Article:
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The impending journey, and notions of positive change from 2014



2014. Setbacks, including prolonged health problems and unhelpful appointments with chronic pain specialists and the like. There’s been little ability to work and little opportunity to expend energy on personal goals. 365 days that have been a struggle to simply keep afloat, to get by and adapt to the new physical limitations my body has chosen to set me. I lost physical strength, self-worth, and, at times, hope. Yeah, believe it or not, coming to terms with developing a nerve disorder in your mid-twenties isn’t quite as glamorous as one may think it to be. Heh.

There has been not only a struggle of adjusting to slower progress and learning to better manage the too often crippling pain, but also the challenging psychological process of learning to be kind to myself, not allowing others’ uneducated judgements define me, and putting my pride aside to ask for help when I need it.

One’s perspective has evolved over the last year through these processes, which may seemingly be notions of defeat to some, but to me they can only be labelled as notions of positive change. So many aspects of positivity have come from these experiences, that I must in fact conclude my year as one of value. Here’s why:

  • I have become much more diet conscious. I learned that my chronic pain can sometimes be nearly completely managed by diet alone. Over the last few months plenty of research has been done, and, after somewhat of a roller-coaster journey, I am now almost entirely opiate free with my pain management. There may be a long while to go before I’m 100% medication free, however this development marks a significant milestone in my personal progress.

  • Who has two thumbs and stopped using cancer sticks? This gal! That’s right, I quit smoking. There is nothing more encouraging (or terrifying) than your body being unable to physically function regularly to help you stop inflicting bad habits on yourself. And I feel all the better for it.

  • I have learned to accept people for who they are more, and have accepted myself for who I am, limitations and all.

  • I have grown closer to my family and friends, and have an extremely positive support network of people I care dearly about. I also recently confronted my fears of rejection and got in touch with a friend I had a falling out with, planting seeds for regenerating our friendship. Needless to say, I do not take any person for granted who I allow and wish to keep in my personal circles.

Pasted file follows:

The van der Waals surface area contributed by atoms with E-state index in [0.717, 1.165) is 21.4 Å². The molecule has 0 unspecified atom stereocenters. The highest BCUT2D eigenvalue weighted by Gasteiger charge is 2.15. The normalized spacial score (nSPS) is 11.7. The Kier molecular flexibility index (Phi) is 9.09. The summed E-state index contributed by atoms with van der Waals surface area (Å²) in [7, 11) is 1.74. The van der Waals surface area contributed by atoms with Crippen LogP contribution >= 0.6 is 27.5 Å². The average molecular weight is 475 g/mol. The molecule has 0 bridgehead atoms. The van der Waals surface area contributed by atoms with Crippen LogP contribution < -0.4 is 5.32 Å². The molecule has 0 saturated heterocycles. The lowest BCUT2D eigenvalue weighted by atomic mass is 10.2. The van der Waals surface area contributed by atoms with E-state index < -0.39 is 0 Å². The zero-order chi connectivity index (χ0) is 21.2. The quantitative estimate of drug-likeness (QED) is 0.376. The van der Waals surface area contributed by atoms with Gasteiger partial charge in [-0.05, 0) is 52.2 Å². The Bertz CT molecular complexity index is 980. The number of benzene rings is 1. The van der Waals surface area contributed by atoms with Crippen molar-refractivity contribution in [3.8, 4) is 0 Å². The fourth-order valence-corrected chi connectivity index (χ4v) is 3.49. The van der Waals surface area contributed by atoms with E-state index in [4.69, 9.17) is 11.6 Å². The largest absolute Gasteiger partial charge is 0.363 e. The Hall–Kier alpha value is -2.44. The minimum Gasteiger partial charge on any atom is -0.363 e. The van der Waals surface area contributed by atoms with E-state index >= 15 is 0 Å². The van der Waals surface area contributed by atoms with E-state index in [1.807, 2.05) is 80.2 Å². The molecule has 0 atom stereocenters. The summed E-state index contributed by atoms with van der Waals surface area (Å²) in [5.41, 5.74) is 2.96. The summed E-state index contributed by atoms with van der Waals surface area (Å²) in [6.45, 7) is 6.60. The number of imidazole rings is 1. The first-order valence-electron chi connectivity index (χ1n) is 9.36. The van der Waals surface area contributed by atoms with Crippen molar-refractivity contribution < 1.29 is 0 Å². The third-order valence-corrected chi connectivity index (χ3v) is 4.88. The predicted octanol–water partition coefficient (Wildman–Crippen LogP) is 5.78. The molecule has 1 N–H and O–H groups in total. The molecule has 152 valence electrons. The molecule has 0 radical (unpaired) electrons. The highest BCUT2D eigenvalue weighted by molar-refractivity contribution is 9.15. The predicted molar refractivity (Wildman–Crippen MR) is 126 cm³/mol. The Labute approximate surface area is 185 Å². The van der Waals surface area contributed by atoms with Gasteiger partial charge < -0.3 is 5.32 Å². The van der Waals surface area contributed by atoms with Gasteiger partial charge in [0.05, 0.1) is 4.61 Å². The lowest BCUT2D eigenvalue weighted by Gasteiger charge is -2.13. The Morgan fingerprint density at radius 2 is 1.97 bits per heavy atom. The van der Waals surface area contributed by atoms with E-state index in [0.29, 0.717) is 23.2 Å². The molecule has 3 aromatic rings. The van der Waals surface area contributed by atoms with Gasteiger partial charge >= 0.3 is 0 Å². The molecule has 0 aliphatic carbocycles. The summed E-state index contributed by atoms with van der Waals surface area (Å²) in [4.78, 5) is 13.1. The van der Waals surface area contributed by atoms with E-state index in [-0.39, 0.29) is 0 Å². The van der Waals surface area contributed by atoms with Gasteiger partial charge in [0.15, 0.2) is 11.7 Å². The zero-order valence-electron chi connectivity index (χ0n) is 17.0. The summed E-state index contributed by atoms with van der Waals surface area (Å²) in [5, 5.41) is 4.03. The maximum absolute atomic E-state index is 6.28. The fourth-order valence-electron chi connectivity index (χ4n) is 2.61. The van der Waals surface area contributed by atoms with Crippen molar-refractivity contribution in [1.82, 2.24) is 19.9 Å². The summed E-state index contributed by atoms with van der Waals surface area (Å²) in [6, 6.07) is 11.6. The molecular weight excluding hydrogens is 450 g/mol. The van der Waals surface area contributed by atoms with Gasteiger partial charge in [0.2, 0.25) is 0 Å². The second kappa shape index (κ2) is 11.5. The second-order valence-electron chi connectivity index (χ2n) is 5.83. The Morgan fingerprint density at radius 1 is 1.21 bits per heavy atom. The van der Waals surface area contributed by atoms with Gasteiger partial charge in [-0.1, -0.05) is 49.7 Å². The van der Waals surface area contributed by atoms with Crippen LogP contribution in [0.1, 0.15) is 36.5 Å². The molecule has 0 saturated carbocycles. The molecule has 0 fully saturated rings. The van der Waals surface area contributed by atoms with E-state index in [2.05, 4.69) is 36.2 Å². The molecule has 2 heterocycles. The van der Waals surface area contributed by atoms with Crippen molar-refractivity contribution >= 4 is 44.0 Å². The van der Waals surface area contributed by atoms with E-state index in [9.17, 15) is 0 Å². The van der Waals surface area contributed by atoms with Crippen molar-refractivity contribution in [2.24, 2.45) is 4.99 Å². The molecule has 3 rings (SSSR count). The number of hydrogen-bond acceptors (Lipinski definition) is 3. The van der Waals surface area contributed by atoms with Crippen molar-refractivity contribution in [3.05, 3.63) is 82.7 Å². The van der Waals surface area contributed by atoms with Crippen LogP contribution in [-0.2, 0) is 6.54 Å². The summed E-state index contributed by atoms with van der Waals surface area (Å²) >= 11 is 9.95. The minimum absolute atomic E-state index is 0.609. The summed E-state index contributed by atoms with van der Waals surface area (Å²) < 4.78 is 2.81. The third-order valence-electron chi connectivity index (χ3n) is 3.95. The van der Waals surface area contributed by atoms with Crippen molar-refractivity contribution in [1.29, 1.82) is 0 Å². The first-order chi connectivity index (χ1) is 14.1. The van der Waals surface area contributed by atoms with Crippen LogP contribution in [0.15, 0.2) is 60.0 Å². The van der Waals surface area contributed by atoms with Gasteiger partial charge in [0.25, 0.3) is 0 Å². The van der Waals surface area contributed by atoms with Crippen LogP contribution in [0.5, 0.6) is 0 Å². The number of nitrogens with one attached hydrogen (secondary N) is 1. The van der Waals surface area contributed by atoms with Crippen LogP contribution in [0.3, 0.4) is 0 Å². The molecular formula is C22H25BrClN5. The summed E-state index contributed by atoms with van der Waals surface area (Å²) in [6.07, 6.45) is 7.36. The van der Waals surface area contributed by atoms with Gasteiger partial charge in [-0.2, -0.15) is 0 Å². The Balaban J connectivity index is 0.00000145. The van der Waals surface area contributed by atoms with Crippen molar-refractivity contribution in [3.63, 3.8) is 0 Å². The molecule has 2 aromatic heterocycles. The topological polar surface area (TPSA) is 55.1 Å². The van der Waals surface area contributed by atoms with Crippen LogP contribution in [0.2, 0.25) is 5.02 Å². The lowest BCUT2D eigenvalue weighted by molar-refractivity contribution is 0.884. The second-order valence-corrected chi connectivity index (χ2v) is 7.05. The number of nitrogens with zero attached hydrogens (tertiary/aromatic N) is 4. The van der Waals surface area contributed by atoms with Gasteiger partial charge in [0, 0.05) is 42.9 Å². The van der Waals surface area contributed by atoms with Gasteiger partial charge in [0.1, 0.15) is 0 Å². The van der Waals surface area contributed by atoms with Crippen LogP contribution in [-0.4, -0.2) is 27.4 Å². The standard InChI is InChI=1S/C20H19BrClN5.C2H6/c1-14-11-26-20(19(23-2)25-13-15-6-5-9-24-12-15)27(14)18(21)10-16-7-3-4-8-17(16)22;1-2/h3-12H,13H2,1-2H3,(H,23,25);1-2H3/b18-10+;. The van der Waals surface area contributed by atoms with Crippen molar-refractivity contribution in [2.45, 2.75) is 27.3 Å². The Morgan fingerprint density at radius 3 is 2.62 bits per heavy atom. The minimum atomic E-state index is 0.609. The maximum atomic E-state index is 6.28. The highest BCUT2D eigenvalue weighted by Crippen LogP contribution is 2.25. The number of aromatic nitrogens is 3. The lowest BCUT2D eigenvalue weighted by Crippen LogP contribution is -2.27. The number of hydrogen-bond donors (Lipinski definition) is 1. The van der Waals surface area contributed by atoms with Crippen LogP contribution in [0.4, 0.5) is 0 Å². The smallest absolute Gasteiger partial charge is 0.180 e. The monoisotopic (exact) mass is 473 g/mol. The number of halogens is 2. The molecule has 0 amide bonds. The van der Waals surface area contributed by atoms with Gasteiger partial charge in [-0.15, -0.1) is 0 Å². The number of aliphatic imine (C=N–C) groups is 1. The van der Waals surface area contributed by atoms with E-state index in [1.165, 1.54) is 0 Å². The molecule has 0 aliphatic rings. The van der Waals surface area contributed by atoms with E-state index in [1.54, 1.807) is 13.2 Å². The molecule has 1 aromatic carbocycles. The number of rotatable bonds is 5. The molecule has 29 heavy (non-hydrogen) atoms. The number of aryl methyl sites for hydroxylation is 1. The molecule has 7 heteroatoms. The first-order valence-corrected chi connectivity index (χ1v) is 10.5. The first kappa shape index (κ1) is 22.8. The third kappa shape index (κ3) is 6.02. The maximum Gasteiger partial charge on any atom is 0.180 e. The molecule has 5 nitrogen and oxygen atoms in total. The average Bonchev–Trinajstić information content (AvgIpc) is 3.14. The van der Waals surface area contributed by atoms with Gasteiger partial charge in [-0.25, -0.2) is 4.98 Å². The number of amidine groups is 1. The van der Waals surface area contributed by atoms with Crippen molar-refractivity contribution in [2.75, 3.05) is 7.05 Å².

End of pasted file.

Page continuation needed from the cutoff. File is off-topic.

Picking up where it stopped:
• I am less self conscious and less afraid of being judged by strangers. I feel more resilient and more in my own skin than ever before, being able to more accurately recognize projection from people who do not understand me or my limitations.

  • My patience has grown and there is an increased sense of self awareness. I believe it is important to be self aware on physical, emotional and creative levels, how you impact and touch others around you, and vice versa.

  • I can recognize wholeheartedly that I am a good person with good intentions. I have wonderful friends who see that in me too, and who share those same traits.

  • With the all too real limited capacities and time frames for what I want to achieve in life, I have found more direction. I am more certain than ever that I want to become a yoga teacher. Until I am ready and able to undergo training, I am focusing on creating a foundation of knowledge and skills around my own practice and potential adaptations of postures for others living with chronic pain.

  • I have learned new meditation and yoga techniques specific to pain management. Recently I have even begun to curate/trial some of my own sequences and mantras at home. I truly feel that my practice has evolved.

  • A 30 day bikram yoga challenge was conquered, the first since I started experiencing symptoms from my nerve disorder. It kick-started my redevelopment of personal health and love of yoga. I won’t lie, some classes were spent on the floor. And I honestly didn’t even think I’d make it halfway through. But sometimes the hardest thing is to simply turn up for a class and accept what you can or cannot do that day. And I accomplished that.

  • I’ve gone back to my roots and am finding myself spending more time outdoors among nature. I feel much more at home and have experienced more special moments in my time able to be spent in the outdoors.

  • The sense of limitations has given me more confidence in my long term goal of moving away from the city, in being honest with myself about what makes me happy, and in doing my best to achieve what I can within my capabilities.

This girl still has her pockets empty, and is no closer down the path of her ten year plan. My journey feels as though it may well still be impending. But this year is new. This year paints a future of hope, of progress, and of achievement.